One year on, Cardio with Friedreich’s Ataxia
Part 2 of 3
Friedreich’s Ataxia (FA) is a terrifying genetic disease. It frightens individuals and medical experts alike. I have not met a person that is fully informed about its impact, who wasn’t. No expert ever told me; don’t worry, you will be fine. When you delve into the catalogue of symptoms and their medical consequences you should be mortified. FA is severe, mean and fatal; there is no cure, that’s it, your shot has been called. Part of the normal progression of the condition is the need for a wheelchair, a fate I hope to delay, followed by further loss of abilities. The final trick FA has planned for you is heart failure. It is quite bizarre that I already ‘know’ how I am going to die (most likely) – so I have been told. The medical reason for this is in a defect called cardiomyopathy - or heart-muscle-failure in a loose translation to English. This defect is a common part of FA, I’ve got it, we all got it, it shows up regularly on my annual cardiological check-ups. Or does it?
I don’t hold back on what I believe in, I never did, I guess I always have been quite difficult. Well, a saying is that it has never been the obedient people that changed the world but dealing with this is certainly nothing I had planned to do. Three, four years ago I got told by a heart specialist, a consultant at the John Radcliffe Hospital in Oxford, that this heart defect is also noticeable in my heartbeat. Due to the damage of the left ventricular, he advised me to not exercise at the level I told him I intended to. It should come to no surprise that I did not follow his advice. The problem identified to my heart meant I had to train the heart's ability to perform. Strengthen the cardiovascular system. After all, the heart is a muscle and muscles can be trained.
In order to do this effectively, long training sessions are needed. Long sessions of moderate intensity, this can be regulated via a heart monitor, which I strongly recommend. Do not exceed your target heartrate, stay in control and adjust your performance accordingly. Cardiomyopathy is a serious concern and cannot be taken lightly. I started to mix these sessions into my routine, mostly on a rowing machine. Long sessions of 40 minutes up to more than an hour at a heartrate of 145 -160 bpm. Training like this makes you break into sweat - a lot of sweat. I felt reminded of my childhood where puddles appeared under the rowing machine, merging with the puddles my friends created under theirs. Sport is disgusting, certainly it is not for everyone. It took a while for this form of exercise to come into effect, but the benefit became noticeable.
After two years of consistent and repeated sweating, the irregularity became barely noticeable. At the last check-up, I was told by a different consultant (they vary every year), that, unless he would not know that I had FA in the first place, he would not notice anything out of the ordinary, he really needed to look for it. The previous apparent defect became non-concerning. Whatever I was doing, it clearly worked. From a medical point of view, my decision to ignore advice in the first place may seem risky but we have to remember that research into the effects of exercise on a rare disease such as FA is limited, any medic and institution needs to protect itself from eventual fatal consequences of their advice. I do not blame any consultant for doing the best to his knowledge, we are human. What else could he do but advice from what he knew, advice taken from what is written in a medical textbook. Maybe it is time to review what is known about complex rare diseases such as FA, put more funding into the effects of excessive exercise and update what is written about it.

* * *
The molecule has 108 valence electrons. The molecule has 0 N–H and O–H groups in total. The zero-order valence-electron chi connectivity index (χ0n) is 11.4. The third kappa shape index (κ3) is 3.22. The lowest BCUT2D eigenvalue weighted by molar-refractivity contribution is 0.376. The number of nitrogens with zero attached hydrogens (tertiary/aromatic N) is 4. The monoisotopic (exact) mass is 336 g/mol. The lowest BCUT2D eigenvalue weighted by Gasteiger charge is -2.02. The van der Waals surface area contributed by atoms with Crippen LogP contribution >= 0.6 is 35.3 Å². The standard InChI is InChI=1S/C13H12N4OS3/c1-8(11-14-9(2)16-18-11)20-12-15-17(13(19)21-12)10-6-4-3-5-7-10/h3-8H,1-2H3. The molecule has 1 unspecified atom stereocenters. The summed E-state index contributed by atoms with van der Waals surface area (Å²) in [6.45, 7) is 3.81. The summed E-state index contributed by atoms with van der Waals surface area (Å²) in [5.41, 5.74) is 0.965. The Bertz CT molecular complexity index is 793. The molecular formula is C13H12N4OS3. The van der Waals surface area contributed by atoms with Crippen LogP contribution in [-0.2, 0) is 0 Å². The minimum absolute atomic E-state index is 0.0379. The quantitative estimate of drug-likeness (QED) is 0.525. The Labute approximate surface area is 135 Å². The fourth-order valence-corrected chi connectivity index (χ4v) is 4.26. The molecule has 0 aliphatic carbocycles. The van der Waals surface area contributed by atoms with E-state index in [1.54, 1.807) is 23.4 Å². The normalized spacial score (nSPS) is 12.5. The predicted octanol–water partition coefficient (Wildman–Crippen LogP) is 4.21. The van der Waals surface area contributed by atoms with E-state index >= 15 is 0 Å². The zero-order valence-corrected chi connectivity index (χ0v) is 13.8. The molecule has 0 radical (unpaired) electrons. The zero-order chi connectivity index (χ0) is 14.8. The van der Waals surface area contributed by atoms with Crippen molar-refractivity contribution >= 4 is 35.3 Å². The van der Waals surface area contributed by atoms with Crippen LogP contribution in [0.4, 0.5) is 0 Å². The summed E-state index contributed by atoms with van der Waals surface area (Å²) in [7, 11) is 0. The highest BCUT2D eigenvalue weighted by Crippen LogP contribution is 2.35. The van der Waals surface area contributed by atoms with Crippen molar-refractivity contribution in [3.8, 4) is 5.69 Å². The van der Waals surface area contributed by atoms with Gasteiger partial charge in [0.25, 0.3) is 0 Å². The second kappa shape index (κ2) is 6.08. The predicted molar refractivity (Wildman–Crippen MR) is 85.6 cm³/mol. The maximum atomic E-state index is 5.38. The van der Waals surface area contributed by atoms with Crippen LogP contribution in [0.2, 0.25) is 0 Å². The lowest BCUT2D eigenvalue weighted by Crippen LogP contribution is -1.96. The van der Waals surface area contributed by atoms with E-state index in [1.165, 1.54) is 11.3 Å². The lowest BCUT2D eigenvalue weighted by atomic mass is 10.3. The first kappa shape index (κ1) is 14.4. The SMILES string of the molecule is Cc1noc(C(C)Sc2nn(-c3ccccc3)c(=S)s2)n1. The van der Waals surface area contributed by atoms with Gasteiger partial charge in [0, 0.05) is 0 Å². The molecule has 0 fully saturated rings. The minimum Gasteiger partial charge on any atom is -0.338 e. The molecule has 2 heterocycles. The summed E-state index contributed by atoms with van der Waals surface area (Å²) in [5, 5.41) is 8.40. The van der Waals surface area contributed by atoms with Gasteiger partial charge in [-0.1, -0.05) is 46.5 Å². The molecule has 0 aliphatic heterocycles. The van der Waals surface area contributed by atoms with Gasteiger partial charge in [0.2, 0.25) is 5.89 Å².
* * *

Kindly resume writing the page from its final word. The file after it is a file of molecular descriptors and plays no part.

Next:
FA is a complex condition that affects the affected differently. What works for one may not work for the other. Severity is different too, some are hit hard early on, some have a much slower progression altogether. Symptoms also vary, not all of us suffer the same limitations. In fact, there are so many symptoms, so many side effects associated with it, I don’t know whether I can list them. What came to my attention when I did daily long rowing sessions on the rowing machine for a considerable period of time (ten weeks to be precise), was that intense cardio training had additional benefits. Long sessions increase your resistance to fatigue, I did not know that this relates to FA directly. Your muscular system is getting used to a continuous strain of demand that it has no other option but getting used to it (completing the sessions of course).
This resistance directly opposes FA. As part of the condition you fatigue more, you fatigue faster. Cardio sessions not only strengthen your heart but also make you more resistant against this impact of FA. These sessions are so important, I recommend that we Ataxians factor those in, especially as there seems to be even more positives associated with them. For a while I noticed that my speech, predominantly under stress, started to become increasingly difficult the more I spoke. There is this moment when talking flips from ‘automatic’ to ‘manual’ (not literally). Articulating words is no longer something that is natural. I create them but don’t seem to be able to get them out. At this moment the lungs must help, speaking becomes active, creating words by brute force. The more powerful the lungs become - the more volume they get; the more stamina I have available to talk. Since then, I watch fellow Ataxians as they talk, we all do it. At first, nothing out of the ordinary and then, at the switching point, breathing and speaking becomes un-mistakenly ataxic.
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You can follow Georg along on his battle to fight FA on his Instagram.